Use the 15/15 rule for initial customer greeting

No, I’m not going to talk about “Season’s greetings …” I want to discuss the terrible state of greetings in most businesses today — in particular, our powersports dealerships.

As a part of my job for one of our OE clients, I was to assess the state of the sales department of some of their dealers. Then I was tasked with providing training to increase the effectiveness of their sales processes and improve their customer satisfaction. The goal was to set the stage for creating a “customer for life” culture within the dealership — and to get the entire staff focused on this.

Since the employees did not know me, I would try to arrive at the dealership the day before the engagement was to begin. I wanted to know what things looked like from the customer’s perspective. It was not unusual to walk in and wander around without ever being greeted. In one case, I clocked 42 minutes wandering around a very nice dealership without one person ever speaking to me! Unbelievable, perhaps, but true.

On the occasions when I was greeted, it was often the dreaded “Can I help you?” which I blew off with the standard, “No thanks, just looking …” The salesperson would then disappear for the rest of my visit.

On rare occasions, someone actually greeted me promptly and tried to establish a relationship. On RARE occasions, that is. The really sad part is this seems to be happening less often than in the past. Are we not training our people any more, or are we just hiring the wrong folks to work in our stores? Have we forgotten the basic rules of sales and customer satisfaction? The greeting is where it all starts.

“You never get a second chance to make a first impression.” There is a reason for clichés — they are generally true. This one certainly is. If I were looking to purchase a new bike, or ATV, or snowmobile, I would be far more likely to do so from a dealer who actually greeted me promptly and properly, established a relationship and probed me for my wants and needs.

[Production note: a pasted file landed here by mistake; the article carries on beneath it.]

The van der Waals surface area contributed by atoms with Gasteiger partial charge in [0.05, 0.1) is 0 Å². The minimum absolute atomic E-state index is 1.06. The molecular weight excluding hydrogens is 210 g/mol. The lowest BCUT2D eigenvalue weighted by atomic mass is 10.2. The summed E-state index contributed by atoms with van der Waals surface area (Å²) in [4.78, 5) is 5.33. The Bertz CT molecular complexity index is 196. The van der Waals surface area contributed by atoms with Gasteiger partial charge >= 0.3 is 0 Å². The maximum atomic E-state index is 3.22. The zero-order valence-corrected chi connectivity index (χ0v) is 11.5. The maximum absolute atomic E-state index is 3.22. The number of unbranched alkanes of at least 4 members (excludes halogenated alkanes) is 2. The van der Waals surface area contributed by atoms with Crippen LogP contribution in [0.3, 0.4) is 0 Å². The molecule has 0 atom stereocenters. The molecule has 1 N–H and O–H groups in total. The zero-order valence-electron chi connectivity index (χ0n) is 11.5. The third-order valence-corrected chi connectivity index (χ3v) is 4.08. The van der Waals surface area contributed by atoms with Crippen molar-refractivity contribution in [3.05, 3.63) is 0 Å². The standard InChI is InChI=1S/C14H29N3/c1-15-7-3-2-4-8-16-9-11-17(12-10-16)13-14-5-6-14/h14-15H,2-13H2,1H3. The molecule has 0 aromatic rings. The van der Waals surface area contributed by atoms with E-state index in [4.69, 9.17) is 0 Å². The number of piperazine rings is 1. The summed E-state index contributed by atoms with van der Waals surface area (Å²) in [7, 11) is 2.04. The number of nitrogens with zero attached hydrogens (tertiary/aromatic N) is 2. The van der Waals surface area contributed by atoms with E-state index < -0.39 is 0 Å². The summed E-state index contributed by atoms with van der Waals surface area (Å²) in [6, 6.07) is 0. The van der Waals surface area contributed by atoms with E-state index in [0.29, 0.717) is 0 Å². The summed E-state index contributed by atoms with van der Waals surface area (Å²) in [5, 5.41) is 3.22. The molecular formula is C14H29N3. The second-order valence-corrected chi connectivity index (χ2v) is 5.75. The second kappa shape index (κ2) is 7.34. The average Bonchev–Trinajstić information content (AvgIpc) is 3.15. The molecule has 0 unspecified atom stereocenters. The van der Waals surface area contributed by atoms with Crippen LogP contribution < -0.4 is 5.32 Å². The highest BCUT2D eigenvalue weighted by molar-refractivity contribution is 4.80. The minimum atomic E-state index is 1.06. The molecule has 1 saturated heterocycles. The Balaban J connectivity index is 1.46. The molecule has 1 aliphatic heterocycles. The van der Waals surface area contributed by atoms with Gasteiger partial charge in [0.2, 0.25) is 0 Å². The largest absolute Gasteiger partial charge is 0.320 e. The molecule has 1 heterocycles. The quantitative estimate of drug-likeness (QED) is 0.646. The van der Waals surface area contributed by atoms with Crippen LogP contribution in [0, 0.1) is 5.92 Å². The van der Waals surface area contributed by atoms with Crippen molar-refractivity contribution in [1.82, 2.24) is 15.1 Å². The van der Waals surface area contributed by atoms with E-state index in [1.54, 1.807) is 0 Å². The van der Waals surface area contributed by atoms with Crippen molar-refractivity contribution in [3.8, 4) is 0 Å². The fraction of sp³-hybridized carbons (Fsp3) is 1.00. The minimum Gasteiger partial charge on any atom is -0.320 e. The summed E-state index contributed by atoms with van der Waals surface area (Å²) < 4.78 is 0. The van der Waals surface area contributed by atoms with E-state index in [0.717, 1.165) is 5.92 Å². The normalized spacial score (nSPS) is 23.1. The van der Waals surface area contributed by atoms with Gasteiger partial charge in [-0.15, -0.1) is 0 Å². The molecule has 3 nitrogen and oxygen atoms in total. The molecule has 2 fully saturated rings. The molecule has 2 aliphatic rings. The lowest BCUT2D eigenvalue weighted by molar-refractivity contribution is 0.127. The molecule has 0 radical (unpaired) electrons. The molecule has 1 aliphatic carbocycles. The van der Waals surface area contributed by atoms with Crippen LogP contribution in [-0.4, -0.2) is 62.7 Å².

As you know, we believe in total store sales and customer service training. Everyone in a dealership who might come in contact with a customer needs to know some basic steps:

1. When and how to properly greet a customer.

This would include a written policy for how quickly the customer is greeted. The 15/15 rule is popular: Every customer must be greeted within 15 feet or 15 seconds of entering the store.

Some dealers add a policy for greeting any customer that passes by you in the store as well. This helps reinforce a “family” atmosphere and shows your staff cares. Basic word tracks should be included in your policy. For example: “Welcome to Bob’s, what brought you to our store today?”

Greeting policies should also carry over to the phone. A basic script should be stuck on every phone. For example: “Thanks for calling Bob’s Motorcycle Store; this is Fred in parts; how may we help you today?”

2. Try to build a relationship.


Another part of this is finding common ground so you can build rapport with the customer. Start with something unrelated to sales such as — “I sure like the way you customized your bike, how do you like it?” or maybe “I like your Broncos hat — did you watch the game last week?”

The goal here is to get them to open up and to establish a relationship so you can take the next step.

3. Uncover their wants and needs.

This is the probing step. You need to know these details if you are to find the right products or services that will satisfy them. The basic methodology here is asking open-ended questions (who, what, where, when, why, how) while listening carefully and attentively to their answers.

The listening part is critical. Restate and clarify what you thought you heard to ensure you are heading in the right direction.

4. Satisfy their wants and needs.

This is where you apply all the information you have acquired. Keep in mind that satisfying needs while ignoring wants can lead to an unhappy customer. The highest CSI scores come from customers whose wants have been fulfilled along with their needs.

Stop thinking of this as only a sales department process. At its simplest it could be your hydro-tech (wash person) who is approached by a customer. They should be able to greet the customer, find out that they need the parts department and fulfill that need by walking them to the parts department while continuing a friendly conversation on the way.

These are essential steps for your parts counter staff, as well as your service writers. Train them and watch your sales and CSI score improve!

Steve Jones is senior projects manager at Gart Sutton & Associates. He has worked in the powersports industry for more than 30 years, for dealerships and manufacturers, and as a consultant and trainer. Contact him at


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